Approximately half of the student cohort — which began with the first of three courses this past October — completed the final course of the graduate-level certificate program in early May, and the second half of the cohort is currently enrolled in an alternate section of the final course.
"This innovative certificate program is equipping our faculty and staff to build bridges across our increasingly diverse communities and to support our mission of developing students as leaders for a diverse and global society," said UNG President Bonita C. Jacobs. "We look forward to expanding this program to other education professionals seeking to understand contemporary issues related to diversity, equity and inclusion."
The courses include Introduction to Issues in Diversity, Current Issues and Trends in Diversity and Application of Diverse Topics in Professional Settings, and are offered through UNG's College of Education.
Exercises in the program discussed topics such as cultural identity and preconceptions, internal and external oppression, discrimination, and many others. The courses are open to anyone with a bachelor's degree or higher, including students, faculty and staff from other institutions.
"Some of the concepts we wanted our students to explore when designing this program included understanding privilege, power and oppression and what roles individuals play in these larger social systems," said Dr. Kelly McFaden, assistant professor of education and coordinator of Social Foundations of Education, and who helped design the program and taught one of the sections of the third course. Social Foundations of Education is a field of study focused on issues within modern educational practices and policies. "Learning these concepts involves challenging conversations that are essential for developing critical thinking and assessment of modern diversity issues."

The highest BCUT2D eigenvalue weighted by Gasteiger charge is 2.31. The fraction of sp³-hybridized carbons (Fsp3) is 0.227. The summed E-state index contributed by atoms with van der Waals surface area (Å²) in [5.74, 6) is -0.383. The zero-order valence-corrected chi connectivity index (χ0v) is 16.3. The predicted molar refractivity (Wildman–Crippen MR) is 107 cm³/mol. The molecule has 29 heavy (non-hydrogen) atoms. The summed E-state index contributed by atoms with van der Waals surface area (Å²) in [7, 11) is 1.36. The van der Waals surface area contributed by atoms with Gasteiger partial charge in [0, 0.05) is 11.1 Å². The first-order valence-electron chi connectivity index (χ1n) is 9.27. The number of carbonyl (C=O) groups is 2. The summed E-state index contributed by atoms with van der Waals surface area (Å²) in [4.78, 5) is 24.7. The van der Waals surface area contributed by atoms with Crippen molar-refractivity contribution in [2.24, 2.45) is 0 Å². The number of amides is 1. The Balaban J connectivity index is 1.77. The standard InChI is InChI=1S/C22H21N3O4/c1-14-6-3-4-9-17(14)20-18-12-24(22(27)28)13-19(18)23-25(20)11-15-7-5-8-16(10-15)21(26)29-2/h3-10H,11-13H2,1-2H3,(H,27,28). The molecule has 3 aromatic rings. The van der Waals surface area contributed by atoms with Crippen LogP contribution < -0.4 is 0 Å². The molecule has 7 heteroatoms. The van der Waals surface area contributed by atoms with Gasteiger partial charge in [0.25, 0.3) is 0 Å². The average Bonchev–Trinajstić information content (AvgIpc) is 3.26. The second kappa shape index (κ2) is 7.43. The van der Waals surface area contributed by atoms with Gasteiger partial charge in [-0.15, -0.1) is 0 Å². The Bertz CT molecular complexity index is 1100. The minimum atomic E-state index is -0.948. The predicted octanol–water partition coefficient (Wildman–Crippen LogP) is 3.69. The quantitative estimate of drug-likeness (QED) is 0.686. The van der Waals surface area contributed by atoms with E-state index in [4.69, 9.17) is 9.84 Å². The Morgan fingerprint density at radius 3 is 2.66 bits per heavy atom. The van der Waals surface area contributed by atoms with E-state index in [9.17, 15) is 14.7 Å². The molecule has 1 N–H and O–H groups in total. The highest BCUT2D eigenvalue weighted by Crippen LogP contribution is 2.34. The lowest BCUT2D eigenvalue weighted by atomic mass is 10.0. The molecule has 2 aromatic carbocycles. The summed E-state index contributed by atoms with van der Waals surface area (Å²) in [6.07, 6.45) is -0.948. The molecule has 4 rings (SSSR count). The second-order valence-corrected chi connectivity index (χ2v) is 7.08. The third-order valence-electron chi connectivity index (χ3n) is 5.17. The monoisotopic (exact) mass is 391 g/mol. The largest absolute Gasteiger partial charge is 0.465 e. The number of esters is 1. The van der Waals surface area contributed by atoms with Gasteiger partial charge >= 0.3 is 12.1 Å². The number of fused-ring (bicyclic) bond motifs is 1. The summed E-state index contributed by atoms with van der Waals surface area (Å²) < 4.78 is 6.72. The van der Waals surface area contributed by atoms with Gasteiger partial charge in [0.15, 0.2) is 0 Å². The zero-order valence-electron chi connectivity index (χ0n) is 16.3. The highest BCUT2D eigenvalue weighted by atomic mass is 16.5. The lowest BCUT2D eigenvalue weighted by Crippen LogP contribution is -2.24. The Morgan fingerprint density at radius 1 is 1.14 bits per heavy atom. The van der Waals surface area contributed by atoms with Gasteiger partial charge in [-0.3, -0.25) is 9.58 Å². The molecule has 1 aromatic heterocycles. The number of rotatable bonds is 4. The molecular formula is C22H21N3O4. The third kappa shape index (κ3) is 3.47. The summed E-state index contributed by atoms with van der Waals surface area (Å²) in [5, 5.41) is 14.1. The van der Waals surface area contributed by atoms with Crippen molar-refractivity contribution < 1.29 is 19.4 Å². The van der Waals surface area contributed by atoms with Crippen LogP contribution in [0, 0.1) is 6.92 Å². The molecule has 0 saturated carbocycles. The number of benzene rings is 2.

By understanding the hurdles that diverse populations face in the modern world, the participants' work will help make environments more inclusive. For the final project in the third course, students were charged with identifying six areas at UNG that could use improvement in developing or enriching diversity. Ideas from those projects will be shared with the UNG Diversity Council for possible implementation.
"We witnessed good growth and engagement among the students, and their final projects contained a great assortment of multi-level actions that could possibly be implemented in the future," McFaden said. "Our overall goal now is to create a critical mass of UNG constituents who are knowledgeable about and engaged in these issues, and to possibly market this program to other universities and K-12 schools."
Dr. Carly Womack-Wynne, associate professor and associate director of UNG's Center for Global Engagement, taught the first two courses and one of the sections of the third course. She said her overall goal was to enable faculty and staff to take a broader definition of diversity into their classrooms and environments to develop greater understanding and guidance among students.
"I've seen tremendous growth among the students in this program, such as understanding that issues with power, prestige and privilege are not evident if you're among a population that possesses these advantages," Wynne said. "This growth helps our faculty and staff be much more supportive and passionate about ensuring that our marginalized students have equal access to educational opportunities."
Wynne added that this has been one of the most enriching teaching experiences among her 12 years of experience in higher education. She said she wants to eventually see involvement outside of UNG among the community, especially in areas such as healthcare and K-12 schools, because of the professional development opportunities the program offers.
"This course will enable our faculty and staff to make a greater impact in the university's initiative to grow the diversity of its constituents," said Sheila Caldwell, UNG's advisor to the president on diversity. "Having team members who have formally studied diversity issues is a unique strength, and our institution can only bear more fruit as the result of this effort."